So when you next have a difficult or sensitive email to write, here are some things that you can learn from Melissa’s mistakes.
1. Always open with a positive
This is a no brainer. No one wants to be told off from the get-go. You still need to get to your point quickly – but a ‘buffer sentence’ could make a big difference.
2. Avoid ALL CAPS and excessive punctuation
I AM NOT SCREAMING AT YOU, I JUST WANT YOU TO *PAY ATTENTION*!!!!!
You don’t need to rely on these tools to get an important point across. When you do, anger and emotion jump off the page. And it ain’t pretty.
3. Inject a friendly and conversational tone
Whether you’re a manager, a CEO or an admin assistant, write more like how you speak to a friend – and less like you’re a military dictator.
4. Don’t quote legal rules, policies, terms and conditions
You can make requests and set expectations without quoting rules and policies. It comes across as patronising and authoritative.
5. Re-read your email before sending it
Preferably, wait a day or two before you re-read your email. And when you do, ask yourself if the email reflects the brand personality you’re trying to uphold.
Wherever possible, ask someone else to read it too.
With those tips in mind, here’s my rewrite of Melissa’s email.
Thank you to you and your children for a wonderful start to the year. We hope you have enjoyed the term as much as we have.
Before Term 2 begins, we’d like to advise of some new procedures and remind you about some existing ones.
1. Uniform enquiries
For any questions about uniforms, please contact our uniform specialist, Laura. Laura is here to answer all your questions and can be contacted via firstname.lastname@example.org.
Please remember that our dance teachers are not able to help with uniform enquiries.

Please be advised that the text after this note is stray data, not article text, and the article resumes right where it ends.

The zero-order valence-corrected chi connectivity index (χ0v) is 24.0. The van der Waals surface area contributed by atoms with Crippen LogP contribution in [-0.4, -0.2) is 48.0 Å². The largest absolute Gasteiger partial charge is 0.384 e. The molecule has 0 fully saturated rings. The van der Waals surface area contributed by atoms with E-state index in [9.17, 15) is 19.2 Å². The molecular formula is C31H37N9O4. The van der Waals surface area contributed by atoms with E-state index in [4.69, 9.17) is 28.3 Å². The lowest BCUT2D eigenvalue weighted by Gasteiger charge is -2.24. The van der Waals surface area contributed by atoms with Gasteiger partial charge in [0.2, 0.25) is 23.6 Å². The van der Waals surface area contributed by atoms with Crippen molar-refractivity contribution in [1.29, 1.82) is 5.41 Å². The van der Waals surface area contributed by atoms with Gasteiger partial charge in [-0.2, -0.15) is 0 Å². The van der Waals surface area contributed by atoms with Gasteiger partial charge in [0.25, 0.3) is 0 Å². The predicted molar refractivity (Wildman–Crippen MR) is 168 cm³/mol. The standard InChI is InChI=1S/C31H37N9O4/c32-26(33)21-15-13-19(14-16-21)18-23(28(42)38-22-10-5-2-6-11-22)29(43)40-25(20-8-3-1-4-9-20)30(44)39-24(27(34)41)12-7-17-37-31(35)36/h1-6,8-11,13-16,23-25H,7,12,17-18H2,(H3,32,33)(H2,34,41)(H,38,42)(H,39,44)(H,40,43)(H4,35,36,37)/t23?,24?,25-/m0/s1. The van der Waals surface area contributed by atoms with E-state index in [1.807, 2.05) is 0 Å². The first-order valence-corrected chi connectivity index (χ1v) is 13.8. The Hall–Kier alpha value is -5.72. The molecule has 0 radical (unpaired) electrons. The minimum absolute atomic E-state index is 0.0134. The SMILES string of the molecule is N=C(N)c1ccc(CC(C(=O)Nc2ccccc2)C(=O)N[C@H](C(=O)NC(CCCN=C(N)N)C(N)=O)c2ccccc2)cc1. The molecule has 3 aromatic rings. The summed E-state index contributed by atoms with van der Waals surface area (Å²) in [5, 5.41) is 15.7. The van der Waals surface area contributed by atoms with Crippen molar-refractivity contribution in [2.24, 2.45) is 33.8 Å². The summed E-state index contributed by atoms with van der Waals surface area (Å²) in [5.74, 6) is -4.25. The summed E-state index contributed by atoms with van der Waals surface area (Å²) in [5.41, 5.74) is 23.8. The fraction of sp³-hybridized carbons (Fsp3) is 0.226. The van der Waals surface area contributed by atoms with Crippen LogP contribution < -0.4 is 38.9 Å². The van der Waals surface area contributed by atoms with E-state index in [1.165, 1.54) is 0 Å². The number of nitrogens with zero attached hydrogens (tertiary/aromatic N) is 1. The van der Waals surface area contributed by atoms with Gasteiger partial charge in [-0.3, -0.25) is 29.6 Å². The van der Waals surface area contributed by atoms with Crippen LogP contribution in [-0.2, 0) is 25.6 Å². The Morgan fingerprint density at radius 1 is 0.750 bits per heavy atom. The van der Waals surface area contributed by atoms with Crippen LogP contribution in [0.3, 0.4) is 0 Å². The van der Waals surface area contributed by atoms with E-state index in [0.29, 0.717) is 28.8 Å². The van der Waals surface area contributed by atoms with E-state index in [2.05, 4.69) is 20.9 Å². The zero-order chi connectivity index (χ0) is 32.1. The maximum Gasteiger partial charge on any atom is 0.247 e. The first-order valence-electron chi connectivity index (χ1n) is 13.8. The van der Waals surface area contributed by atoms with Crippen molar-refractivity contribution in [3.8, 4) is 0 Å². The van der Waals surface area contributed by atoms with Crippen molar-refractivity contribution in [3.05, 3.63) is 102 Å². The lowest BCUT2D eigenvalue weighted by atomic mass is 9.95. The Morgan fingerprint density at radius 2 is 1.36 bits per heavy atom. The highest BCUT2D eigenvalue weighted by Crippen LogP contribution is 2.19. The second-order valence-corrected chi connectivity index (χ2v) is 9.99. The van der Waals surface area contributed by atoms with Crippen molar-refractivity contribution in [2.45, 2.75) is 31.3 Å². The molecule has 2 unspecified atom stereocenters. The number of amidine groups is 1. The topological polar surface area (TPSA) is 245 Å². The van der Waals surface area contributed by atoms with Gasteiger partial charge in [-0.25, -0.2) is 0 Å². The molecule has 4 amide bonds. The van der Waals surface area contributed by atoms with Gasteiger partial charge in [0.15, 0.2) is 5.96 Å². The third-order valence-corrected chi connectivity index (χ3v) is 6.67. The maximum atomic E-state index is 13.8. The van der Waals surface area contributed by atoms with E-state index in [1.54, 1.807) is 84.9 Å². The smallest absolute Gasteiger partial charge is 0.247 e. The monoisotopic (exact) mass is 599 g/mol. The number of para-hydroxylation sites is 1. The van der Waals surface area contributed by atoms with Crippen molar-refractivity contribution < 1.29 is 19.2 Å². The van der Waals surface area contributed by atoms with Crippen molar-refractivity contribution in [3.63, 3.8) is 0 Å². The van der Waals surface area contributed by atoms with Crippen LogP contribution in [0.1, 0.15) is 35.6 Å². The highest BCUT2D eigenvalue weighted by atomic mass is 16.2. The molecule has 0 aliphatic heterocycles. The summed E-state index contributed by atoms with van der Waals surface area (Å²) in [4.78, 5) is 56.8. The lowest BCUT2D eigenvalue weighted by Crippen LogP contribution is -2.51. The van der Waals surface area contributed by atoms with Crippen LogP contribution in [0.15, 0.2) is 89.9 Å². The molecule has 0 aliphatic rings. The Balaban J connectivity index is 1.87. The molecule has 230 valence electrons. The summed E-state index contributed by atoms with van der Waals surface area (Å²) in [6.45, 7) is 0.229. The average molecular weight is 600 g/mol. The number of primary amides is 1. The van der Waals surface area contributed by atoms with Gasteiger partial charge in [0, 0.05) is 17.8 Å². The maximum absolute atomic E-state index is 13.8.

2. Watching classes
We know you love to see your child perform, but please do not stay to watch their weekly classes. We find that with parents watching, students become distracted easily.
Any class interruptions can also be very distracting. So if you need to talk to your child’s teacher, please do so out of class time.
3. Admin enquiries
As your administration assistant, I am here to help with all your enrolment, payment and fee enquires. My hours are:
- Monday 10am-4pm
- Wednesday 10am–4pm
- Friday 10am-4pm
Although many of you are used to speaking with Veronica about these day-to-day issues, Veronica is trying hard to focus on what she loves most – teaching. She is still here to talk to you about any major concerns you might have. And of course, if she is your child’s teacher, she’d love to discuss your child’s progress with you at any time.
4. Term 2 invoices
Next week, we will be issuing Term 2 invoices.
If your child is not returning in second term, please let us know via email by 1 April 2015. If we don’t hear from you, your child’s enrolment will be rolled over automatically.
Thank you for your time and please let me know if you have any questions.
Super Friendly Dance School